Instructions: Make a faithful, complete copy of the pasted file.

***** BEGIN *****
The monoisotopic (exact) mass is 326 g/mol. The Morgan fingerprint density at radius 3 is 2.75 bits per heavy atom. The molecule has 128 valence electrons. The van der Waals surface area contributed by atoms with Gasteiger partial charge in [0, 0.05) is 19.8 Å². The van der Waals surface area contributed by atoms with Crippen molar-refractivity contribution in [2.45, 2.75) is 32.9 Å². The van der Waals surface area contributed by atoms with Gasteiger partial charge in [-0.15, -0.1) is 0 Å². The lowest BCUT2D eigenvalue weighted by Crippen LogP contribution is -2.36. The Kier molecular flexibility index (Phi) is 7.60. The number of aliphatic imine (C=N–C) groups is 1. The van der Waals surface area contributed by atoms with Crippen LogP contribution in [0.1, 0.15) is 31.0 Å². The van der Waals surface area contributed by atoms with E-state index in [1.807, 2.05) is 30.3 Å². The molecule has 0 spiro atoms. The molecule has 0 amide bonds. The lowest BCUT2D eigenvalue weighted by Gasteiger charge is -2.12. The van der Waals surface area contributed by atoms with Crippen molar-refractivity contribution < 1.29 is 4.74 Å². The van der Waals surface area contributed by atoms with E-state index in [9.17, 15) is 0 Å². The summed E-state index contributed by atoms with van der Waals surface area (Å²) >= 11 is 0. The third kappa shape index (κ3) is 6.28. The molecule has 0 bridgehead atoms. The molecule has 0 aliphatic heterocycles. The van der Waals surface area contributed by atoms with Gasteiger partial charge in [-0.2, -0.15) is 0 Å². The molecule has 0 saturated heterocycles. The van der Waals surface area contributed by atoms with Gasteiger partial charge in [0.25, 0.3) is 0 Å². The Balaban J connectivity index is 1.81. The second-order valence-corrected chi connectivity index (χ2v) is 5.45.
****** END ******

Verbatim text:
The monoisotopic (exact) mass is 326 g/mol. The Morgan fingerprint density at radius 3 is 2.75 bits per heavy atom. The molecule has 128 valence electrons. The van der Waals surface area contributed by atoms with Gasteiger partial charge in [0, 0.05) is 19.8 Å². The van der Waals surface area contributed by atoms with Crippen molar-refractivity contribution in [2.45, 2.75) is 32.9 Å². The van der Waals surface area contributed by atoms with Gasteiger partial charge in [-0.15, -0.1) is 0 Å². The lowest BCUT2D eigenvalue weighted by Crippen LogP contribution is -2.36. The Kier molecular flexibility index (Phi) is 7.60. The number of aliphatic imine (C=N–C) groups is 1. The van der Waals surface area contributed by atoms with Crippen LogP contribution in [0.1, 0.15) is 31.0 Å². The van der Waals surface area contributed by atoms with E-state index in [1.807, 2.05) is 30.3 Å². The molecule has 0 spiro atoms. The molecule has 0 amide bonds. The lowest BCUT2D eigenvalue weighted by Gasteiger charge is -2.12. The van der Waals surface area contributed by atoms with Crippen molar-refractivity contribution < 1.29 is 4.74 Å². The van der Waals surface area contributed by atoms with E-state index in [9.17, 15) is 0 Å². The summed E-state index contributed by atoms with van der Waals surface area (Å²) >= 11 is 0. The third kappa shape index (κ3) is 6.28. The molecule has 0 bridgehead atoms. The molecule has 0 aliphatic heterocycles. The van der Waals surface area contributed by atoms with Gasteiger partial charge in [-0.2, -0.15) is 0 Å². The molecule has 0 saturated heterocycles. The van der Waals surface area contributed by atoms with Gasteiger partial charge in [0.25, 0.3) is 0 Å². The Balaban J connectivity index is 1.81. The second-order valence-corrected chi connectivity index (χ2v) is 5.45.